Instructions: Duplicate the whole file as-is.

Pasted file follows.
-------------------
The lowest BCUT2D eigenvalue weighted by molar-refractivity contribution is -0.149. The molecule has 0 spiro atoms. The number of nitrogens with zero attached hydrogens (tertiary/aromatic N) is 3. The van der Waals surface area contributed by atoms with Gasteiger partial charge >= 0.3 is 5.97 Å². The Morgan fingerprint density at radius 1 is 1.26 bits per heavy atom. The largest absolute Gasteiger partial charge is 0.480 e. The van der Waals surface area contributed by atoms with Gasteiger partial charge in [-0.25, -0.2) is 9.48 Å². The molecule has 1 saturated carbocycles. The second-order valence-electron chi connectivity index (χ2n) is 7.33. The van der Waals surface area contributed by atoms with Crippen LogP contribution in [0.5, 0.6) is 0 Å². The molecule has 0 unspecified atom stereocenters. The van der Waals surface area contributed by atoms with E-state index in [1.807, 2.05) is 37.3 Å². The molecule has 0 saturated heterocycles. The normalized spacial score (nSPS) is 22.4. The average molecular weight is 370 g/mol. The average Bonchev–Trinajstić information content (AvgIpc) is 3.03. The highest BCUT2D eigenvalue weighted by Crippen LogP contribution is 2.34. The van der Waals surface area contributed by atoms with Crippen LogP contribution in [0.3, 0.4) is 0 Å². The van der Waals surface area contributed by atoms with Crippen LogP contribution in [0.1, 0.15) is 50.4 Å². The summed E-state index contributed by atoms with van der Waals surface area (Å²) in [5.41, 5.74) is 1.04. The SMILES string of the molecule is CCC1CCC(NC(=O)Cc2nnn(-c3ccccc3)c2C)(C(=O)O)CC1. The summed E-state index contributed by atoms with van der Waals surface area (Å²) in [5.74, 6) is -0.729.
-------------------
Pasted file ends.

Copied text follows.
The lowest BCUT2D eigenvalue weighted by molar-refractivity contribution is -0.149. The molecule has 0 spiro atoms. The number of nitrogens with zero attached hydrogens (tertiary/aromatic N) is 3. The van der Waals surface area contributed by atoms with Gasteiger partial charge >= 0.3 is 5.97 Å². The Morgan fingerprint density at radius 1 is 1.26 bits per heavy atom. The largest absolute Gasteiger partial charge is 0.480 e. The van der Waals surface area contributed by atoms with Gasteiger partial charge in [-0.25, -0.2) is 9.48 Å². The molecule has 1 saturated carbocycles. The second-order valence-electron chi connectivity index (χ2n) is 7.33. The van der Waals surface area contributed by atoms with Crippen LogP contribution in [0.5, 0.6) is 0 Å². The molecule has 0 unspecified atom stereocenters. The van der Waals surface area contributed by atoms with E-state index in [1.807, 2.05) is 37.3 Å². The molecule has 0 saturated heterocycles. The normalized spacial score (nSPS) is 22.4. The average molecular weight is 370 g/mol. The average Bonchev–Trinajstić information content (AvgIpc) is 3.03. The highest BCUT2D eigenvalue weighted by Crippen LogP contribution is 2.34. The van der Waals surface area contributed by atoms with Crippen LogP contribution in [0.3, 0.4) is 0 Å². The van der Waals surface area contributed by atoms with Crippen LogP contribution in [0.1, 0.15) is 50.4 Å². The summed E-state index contributed by atoms with van der Waals surface area (Å²) in [5.41, 5.74) is 1.04. The SMILES string of the molecule is CCC1CCC(NC(=O)Cc2nnn(-c3ccccc3)c2C)(C(=O)O)CC1. The summed E-state index contributed by atoms with van der Waals surface area (Å²) in [5.74, 6) is -0.729.